As a junior lecturer at the Lycée du Havre in 1938, Sartre wrote the novel La Nausée (Nausea) which serves in some ways as a manifesto of existentialism and remains one of his most famous books. Taking a page from the German phenomenological movement, he believed that our ideas are the product of experiences of real-life situations, and that novels and plays can well describe such fundamental experiences, having equal value to discursive essays for the elaboration of philosophical theories such as existentialism. With such purpose, this novel concerns a dejected researcher (Roquentin) in a town similar to Le Havre who becomes starkly conscious of the fact that inanimate objects and situations remain absolutely indifferent to his existence. As such, they show themselves to be resistant to whatever significance human consciousness might perceive in them.
– from this Wikipedia article on Jean-Paul Sartre & La Nausée
So it has finally happened. I have arrived at the “Sartre” book of my undergrad education, which happens to be the compressed “novel-version” of his enormous philosophical treatise called L’Etre et le Néant or Being and Nothingness. Yep, I’m heading into the miry (but oh-so-intellectually-stimulating) territory of existentialism.
And actually, I’m so stoked. Yep, it may be a little geeky/presumptuous to say that I like this stuff but actually today was like the first breath of exciting, literary air that I have breathed all semester. I am enrolled in three French Lit courses – this one, on 20th century French Lit, another survey one where we’ve read some plays (ick) and are currently reading Les Liasons dangereuses – an epistolary, libertine novel about sex and revenge which you can read about here, and an African Lit course, which is interesting but just doesn’t do it for me as much as this Sartre-involving course (where we’ve also covered a little Proust and Gide and will be moving on to Claude Simon and Camus).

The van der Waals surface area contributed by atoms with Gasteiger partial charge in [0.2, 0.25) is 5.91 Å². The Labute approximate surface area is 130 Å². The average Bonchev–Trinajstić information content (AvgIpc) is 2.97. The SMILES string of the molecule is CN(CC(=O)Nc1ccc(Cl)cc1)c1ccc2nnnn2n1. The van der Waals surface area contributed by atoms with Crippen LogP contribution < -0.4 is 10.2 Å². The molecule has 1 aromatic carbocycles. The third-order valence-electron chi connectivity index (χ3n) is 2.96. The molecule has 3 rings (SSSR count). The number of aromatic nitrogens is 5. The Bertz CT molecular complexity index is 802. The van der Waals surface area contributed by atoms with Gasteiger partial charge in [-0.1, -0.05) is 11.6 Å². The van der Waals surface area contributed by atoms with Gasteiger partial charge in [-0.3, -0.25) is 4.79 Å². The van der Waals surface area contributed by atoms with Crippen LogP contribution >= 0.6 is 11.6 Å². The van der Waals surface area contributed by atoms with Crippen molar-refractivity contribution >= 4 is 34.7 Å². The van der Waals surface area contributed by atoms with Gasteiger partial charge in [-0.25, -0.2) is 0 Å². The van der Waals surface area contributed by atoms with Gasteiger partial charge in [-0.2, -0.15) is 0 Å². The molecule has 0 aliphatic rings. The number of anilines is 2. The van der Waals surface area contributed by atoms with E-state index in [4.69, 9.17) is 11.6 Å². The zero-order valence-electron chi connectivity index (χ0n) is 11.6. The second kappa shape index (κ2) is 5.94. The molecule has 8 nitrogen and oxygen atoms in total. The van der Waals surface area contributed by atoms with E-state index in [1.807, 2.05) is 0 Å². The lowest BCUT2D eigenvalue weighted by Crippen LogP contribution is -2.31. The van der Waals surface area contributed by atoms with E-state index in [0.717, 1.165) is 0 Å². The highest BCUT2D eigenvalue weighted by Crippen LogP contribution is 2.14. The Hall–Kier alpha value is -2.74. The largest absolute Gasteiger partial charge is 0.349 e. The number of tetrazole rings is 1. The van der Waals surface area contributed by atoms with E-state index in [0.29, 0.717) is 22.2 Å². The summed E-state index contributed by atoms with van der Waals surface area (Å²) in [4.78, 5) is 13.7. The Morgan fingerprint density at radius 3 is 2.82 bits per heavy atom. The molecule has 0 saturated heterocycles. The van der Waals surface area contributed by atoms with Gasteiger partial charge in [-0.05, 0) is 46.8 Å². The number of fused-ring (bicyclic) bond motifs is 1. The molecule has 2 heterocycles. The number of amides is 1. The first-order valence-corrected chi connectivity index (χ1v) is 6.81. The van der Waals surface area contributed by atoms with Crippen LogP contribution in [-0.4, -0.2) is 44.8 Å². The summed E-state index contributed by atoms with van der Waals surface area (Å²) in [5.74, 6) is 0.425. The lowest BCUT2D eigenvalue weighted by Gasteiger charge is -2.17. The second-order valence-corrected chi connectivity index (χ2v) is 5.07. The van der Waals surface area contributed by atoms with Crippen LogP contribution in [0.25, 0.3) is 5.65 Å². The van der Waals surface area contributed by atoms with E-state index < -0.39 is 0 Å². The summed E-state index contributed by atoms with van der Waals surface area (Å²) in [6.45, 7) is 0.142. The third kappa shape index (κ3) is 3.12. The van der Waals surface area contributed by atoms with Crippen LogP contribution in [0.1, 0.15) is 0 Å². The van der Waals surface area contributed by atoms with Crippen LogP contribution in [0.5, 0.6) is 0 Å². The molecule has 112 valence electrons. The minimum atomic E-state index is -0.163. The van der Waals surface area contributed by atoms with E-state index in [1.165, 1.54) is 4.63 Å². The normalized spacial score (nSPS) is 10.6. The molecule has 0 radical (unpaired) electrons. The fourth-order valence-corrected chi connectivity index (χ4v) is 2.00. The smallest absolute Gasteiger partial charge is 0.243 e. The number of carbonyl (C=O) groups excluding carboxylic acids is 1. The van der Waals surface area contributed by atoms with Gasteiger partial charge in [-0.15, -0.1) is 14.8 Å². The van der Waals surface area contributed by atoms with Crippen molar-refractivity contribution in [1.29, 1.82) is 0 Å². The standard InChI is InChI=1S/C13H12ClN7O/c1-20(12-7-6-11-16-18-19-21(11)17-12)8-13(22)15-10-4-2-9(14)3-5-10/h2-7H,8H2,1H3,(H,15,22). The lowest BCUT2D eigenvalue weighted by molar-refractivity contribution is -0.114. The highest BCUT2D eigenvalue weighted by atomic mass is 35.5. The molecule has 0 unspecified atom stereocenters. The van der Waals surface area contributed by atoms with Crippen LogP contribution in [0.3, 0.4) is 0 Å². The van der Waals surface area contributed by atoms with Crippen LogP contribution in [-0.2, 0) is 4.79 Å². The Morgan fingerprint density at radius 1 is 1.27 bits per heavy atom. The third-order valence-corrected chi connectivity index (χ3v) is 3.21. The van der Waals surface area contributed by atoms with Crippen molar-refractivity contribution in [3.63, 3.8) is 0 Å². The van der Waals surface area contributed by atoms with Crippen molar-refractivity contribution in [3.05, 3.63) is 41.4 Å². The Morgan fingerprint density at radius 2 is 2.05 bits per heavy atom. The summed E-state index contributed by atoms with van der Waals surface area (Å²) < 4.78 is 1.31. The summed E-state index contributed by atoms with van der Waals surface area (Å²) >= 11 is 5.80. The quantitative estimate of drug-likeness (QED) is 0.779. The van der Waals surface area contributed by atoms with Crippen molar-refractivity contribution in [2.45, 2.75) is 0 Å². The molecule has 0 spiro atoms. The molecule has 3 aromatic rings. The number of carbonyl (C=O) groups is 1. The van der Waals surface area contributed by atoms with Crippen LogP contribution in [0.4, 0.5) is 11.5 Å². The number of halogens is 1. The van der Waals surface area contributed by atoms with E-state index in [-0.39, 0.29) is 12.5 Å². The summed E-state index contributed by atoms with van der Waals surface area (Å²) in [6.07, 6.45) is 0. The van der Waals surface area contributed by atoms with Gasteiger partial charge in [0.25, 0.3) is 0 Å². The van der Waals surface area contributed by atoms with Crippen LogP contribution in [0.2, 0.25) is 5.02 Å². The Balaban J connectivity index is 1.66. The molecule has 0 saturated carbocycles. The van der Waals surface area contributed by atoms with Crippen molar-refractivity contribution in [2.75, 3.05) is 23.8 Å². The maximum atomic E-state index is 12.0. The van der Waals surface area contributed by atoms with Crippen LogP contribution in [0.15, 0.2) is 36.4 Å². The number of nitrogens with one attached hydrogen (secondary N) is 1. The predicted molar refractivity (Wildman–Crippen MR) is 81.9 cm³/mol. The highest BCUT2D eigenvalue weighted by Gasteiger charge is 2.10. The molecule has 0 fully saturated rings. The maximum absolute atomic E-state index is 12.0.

But please don’t get me wrong here and overestimate my brain’s capacity for actually getting this existentialist stuff… I honestly don’t get it. I pretty much don’t get it at all. But there’s something in me that likes it. I love reading this so much more than any morality play or supposed page-turner filled with libertine decadence.
And if I think about it more, I should be able to trace why I love a book like La Nausée. For one, it’s written like a journal, which I guess allows me to identify a lot more readily with the author. It’s as though his account of experiencing disgust at the contingency (big word, hey?) of life is something I have experienced before… though I wouldn’t say that I’ve completely come face to face with the absurdity of my life and decided to write a book about it. I just feel like I’ve sort of ventured into that territory before… and even if I haven’t completely arrived there yet, one day I might. And I think it’s important to venture into that territory and say something about it before trying to say other things. I guess for me it’s kind of like reading a book where the author expresses thoughts that have crossed your mind before (though in my mind they are never half as eloquent and maybe only contain faint hints of the author’s thoughts). I get this when I’m reading Kirkegaard too, which explains my fascination with him. But again, I don’t get this stuff… it’s just a heart feeling. Weird.